Caleb’s journal entry recounts our realization that our “road” was “simply a different genre of terrain.” In the process of avoiding a nasty pothole, we found ourselves caked in mud, with the entire right side of Abuelita hanging off the road. We were inches away from tumbling down a ravine into the Nicaraguan jungle. We jumped out of the car and scrambled to grab sticks to scrape, claw, and fortify the unforgiving earth in an attempt to free Abuelita without sending her plummeting. Hours later, our skin covered with mud, sweat, and vicious bug bites, we shed tears of triumph.
The four of us also quickly learned that for a closer connection with our hosts, we had to get off the beaten path and eat the local street food. Doing so, however, posed other risks to our health. The low point came just after the hallmark high of climbing Machu Picchu; between retching and attempting to refill our stomachs, we spent the night hardly breathing. Similarly, Karl spent several days connected to an IV in a Cartagena hospital bed battling a stomach virus and dehydration. These were the realities –the price, even–of life on the road.
Of course, there were moments along the way when each of us wished to be back in our North American communities, where we had spent all those sleepless nights romanticizing a nomadic lifestyle in Latin America. Nearly every night for a semester we slept in a different location, sometimes on mountaintops or at rural gas stations in the dense heat. The highs, lows, and in-betweens seemed unbearable at times.
Sometimes simply existing on the road took a great toll on our psyches. We longed for a consistent place to sleep, found ourselves jerked awake at night flailing at imaginary threats, and felt exhausted from overstimulation. We spoke to different individuals at each new place, some of them homeless, some fellow adventurers, and some who had been forced to leave their homes behind.
Bombarded by seemingly random experiences, we frantically looked for something to tie it all together. Amidst the most dramatically beautiful places, we still found ourselves restless. This discontentment pointed us toward our anchor: the love of God for the creation.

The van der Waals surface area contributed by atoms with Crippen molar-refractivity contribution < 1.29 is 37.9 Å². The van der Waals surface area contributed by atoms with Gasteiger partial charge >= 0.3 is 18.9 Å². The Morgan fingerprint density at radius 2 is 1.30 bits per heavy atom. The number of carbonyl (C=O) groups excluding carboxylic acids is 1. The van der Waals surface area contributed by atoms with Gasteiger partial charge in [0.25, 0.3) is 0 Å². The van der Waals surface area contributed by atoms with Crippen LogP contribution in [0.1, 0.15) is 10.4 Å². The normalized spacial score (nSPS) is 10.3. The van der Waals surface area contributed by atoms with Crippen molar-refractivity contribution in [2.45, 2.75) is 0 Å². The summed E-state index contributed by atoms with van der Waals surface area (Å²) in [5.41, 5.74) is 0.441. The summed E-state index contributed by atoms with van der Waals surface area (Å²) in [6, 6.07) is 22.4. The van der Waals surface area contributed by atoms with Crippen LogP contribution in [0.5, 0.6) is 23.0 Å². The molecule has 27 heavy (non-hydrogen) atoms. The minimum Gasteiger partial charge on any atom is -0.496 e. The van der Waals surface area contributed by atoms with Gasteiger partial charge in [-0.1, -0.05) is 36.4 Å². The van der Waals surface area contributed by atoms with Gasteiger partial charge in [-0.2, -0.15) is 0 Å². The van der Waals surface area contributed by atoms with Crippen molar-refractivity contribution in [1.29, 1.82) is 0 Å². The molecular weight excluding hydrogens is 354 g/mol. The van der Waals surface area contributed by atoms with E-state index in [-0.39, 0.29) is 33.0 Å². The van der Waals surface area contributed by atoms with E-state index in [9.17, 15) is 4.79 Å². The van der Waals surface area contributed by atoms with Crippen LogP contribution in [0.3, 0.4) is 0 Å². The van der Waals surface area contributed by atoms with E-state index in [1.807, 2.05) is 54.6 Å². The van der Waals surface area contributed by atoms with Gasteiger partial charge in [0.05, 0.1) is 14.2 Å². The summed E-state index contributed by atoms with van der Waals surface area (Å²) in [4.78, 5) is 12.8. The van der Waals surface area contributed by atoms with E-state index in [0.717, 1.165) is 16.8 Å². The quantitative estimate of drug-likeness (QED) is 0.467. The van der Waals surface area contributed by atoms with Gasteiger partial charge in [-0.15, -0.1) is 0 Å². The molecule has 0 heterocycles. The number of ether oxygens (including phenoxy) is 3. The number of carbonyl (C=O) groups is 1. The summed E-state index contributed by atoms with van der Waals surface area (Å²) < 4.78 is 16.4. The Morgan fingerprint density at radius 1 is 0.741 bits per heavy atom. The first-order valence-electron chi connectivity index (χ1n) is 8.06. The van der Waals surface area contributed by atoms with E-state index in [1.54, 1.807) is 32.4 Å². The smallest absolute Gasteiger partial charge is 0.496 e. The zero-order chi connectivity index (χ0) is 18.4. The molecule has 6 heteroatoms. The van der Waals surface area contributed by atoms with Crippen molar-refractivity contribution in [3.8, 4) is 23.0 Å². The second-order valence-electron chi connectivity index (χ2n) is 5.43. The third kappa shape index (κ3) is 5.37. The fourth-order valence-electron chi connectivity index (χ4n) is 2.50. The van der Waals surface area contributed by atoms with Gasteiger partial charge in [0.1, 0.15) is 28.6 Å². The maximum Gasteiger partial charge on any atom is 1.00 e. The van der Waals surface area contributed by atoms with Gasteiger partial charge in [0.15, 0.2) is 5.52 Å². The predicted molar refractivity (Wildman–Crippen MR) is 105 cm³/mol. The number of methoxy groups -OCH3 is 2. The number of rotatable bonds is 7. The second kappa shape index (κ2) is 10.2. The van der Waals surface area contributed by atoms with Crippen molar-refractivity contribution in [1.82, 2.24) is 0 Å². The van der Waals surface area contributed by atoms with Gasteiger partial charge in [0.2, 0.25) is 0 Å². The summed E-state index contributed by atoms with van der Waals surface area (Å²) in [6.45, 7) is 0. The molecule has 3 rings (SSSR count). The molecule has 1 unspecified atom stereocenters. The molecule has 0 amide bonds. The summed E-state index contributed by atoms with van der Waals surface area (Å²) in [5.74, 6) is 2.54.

Whether it was our fear of venturing into the unknown or being trapped in the known when we returned home, we learned to look beyond our fears to find a deeper peace. Backpacking in Patagonia and climbing volcanoes in Guatemala reminded us of God’s grand and benevolent purpose for the world. These messages from God brought us rest.
We also learned about thankfulness. Instead of partaking in a feast on Thanksgiving, we fasted and contemplated everything for which we could be thankful that wasn’t related to physical needs. This helped us realize that what we tend to be grateful for is having our physical needs met. One night a vicious wind broke our tent, leaving us in the pouring rain all night, just before a 30-mile trek the next day. By the end of that trek, we had bloody feet, tired souls, and a new perspective on how important creature comforts are, despite our desire to transcend them. When we were stripped of all ability to provide for ourselves, we were forced to trust in God, which illuminated the beauty around us and made it much easier to be thankful.
FROM FEAR TO TRUST
Fear is a quickly identifiable obstacle for much of life. We observed how fear causes people to doubt God’s goodness and sovereignty, and to doubt other people and ourselves. Fear is a crippling inward-focused instinct that keeps us from flourishing as God intends. The command “fear not” is the most common command in the Bible, making it one of the chief themes of the Word.
Driven by our desire to learn about the world beyond an insular classroom, we embarked on Project: Go There with the goal of being good guests as we traveled through the Americas, aiming for a posture of learning. We learned that such a posture is not just a kind practice; it is a form of moving beyond fear into the trust that God intends. Through the practice of pilgrimage, trust became more natural. As we realized our need to be completely stripped of our crippling fears, we found a new freedom through the liturgy of the road.